The Obama administration has chosen a lawyer and Iraq war veteran who has denounced U.S. detention policy to direct detainee affairs at the Department of Defense.
Until starting at the Pentagon this week, Phillip E. Carter, 33, was an associate at New York’s Park Avenue law firm McKenna Long & Aldridge. He specialized in government contracting and national security regulation.
A former Army captain, he also blogged on national security issues at a Washington Post website, Intel Dump.
In 2005-06, he served in Iraq with the Army’s 101st Airborne Division as an advisor to the Iraqi police.
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On his return, he shared some lessons he learned in a radio interview aired on National Public Radio.
One tip: “Diplomacy is more important than force,” he said. “Force creates more enemies than it removes. For every one insurgent you kill you create maybe 10 or 20 Iraqis with blood debts against the U.S.”
Carter since left the Army after nine years in both active duty and as a reservist with military police and civil affairs units.
In October 2004, when the Pentagon said intelligence indicated that some former Guantanamo detainees had “returned to the battlefield,” Carter blamed policy “blowback” from a White House decision to “shred the Geneva Conventions.”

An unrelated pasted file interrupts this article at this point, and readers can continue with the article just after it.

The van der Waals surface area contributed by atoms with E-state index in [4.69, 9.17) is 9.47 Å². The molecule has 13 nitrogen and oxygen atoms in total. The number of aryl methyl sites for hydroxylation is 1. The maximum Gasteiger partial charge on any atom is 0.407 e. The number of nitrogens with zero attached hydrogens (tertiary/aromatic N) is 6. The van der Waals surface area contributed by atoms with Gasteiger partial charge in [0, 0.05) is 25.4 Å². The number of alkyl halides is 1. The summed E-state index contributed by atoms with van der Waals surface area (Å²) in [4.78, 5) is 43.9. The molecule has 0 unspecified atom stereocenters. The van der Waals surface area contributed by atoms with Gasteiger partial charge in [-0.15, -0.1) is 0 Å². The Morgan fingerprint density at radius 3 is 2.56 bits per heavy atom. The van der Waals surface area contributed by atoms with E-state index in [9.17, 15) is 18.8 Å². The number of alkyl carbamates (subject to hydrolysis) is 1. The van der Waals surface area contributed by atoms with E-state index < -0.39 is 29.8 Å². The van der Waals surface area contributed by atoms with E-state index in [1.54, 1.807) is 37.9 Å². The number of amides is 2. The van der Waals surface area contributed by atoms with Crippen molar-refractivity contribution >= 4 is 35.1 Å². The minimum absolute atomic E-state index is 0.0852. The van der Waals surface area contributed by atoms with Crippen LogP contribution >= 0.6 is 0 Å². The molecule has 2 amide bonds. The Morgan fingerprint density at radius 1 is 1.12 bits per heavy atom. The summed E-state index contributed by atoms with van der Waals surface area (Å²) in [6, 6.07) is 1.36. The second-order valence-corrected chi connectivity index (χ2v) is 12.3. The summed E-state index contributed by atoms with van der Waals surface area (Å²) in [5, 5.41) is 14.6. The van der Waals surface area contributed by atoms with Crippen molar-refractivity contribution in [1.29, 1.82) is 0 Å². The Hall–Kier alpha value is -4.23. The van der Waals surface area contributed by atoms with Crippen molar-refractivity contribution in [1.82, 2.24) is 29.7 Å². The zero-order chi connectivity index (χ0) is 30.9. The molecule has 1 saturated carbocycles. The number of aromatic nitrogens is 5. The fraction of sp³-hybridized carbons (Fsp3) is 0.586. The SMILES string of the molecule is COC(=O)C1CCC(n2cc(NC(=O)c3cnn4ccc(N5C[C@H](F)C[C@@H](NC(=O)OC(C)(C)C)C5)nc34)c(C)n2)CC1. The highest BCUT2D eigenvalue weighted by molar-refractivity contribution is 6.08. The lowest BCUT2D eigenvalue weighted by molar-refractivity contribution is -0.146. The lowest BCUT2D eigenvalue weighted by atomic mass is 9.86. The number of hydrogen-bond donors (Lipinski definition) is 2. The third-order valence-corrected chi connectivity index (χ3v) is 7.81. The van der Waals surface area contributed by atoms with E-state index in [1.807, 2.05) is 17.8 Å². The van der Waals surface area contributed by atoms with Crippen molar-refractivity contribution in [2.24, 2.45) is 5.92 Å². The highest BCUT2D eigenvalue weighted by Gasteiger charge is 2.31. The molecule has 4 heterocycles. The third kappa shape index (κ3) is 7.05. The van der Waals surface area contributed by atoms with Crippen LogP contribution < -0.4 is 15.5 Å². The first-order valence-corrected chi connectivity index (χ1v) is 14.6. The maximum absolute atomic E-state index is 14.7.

“It hardly takes an expert to say that the way to win the war on terrorism is not to create more of it,” he wrote in a commentary published on Slate.com. “But the haphazard, extralegal, credulous policies at Guantanamo have done just that.”
His Defense Department job — whose formal title is deputy assistant secretary of defense for detainee affairs — is a post that was created by the Bush administration to oversee and develop detention policies after the public saw leaked photos of guards brutalizing detainees at Abu Ghraib, Iraq.
Three appointees held the job during the Bush administration: Matthew Waxman, Charles “Cully” Stimson and Sandra Hodgkinson. It’s a civilian post, approximate in rank to a two-star general.
Carter becomes the Pentagon's first detainee affairs executive since President Barack Obama put Attorney General Eric Holder in charge of emptying the prison camps in southeast Cuba by Jan. 22.
Carter got his law degree in 2004 from the UCLA School of Law. Two years ago, he told an alumni magazine in an article called “Renaissance Soldier” that he was ending his Army career.
“Once you’ve gone to combat,” he said, “there is nothing left to prove to yourself or anyone else.”
He also said in the 2007 article that he criticized U.S. policy because “I felt that an honest dialogue about our means and ends in the war on terrorism was incredibly important. With respect to some of the things happening at Guantanamo and Abu Ghraib, I saw the very soul of our military and our country at stake.”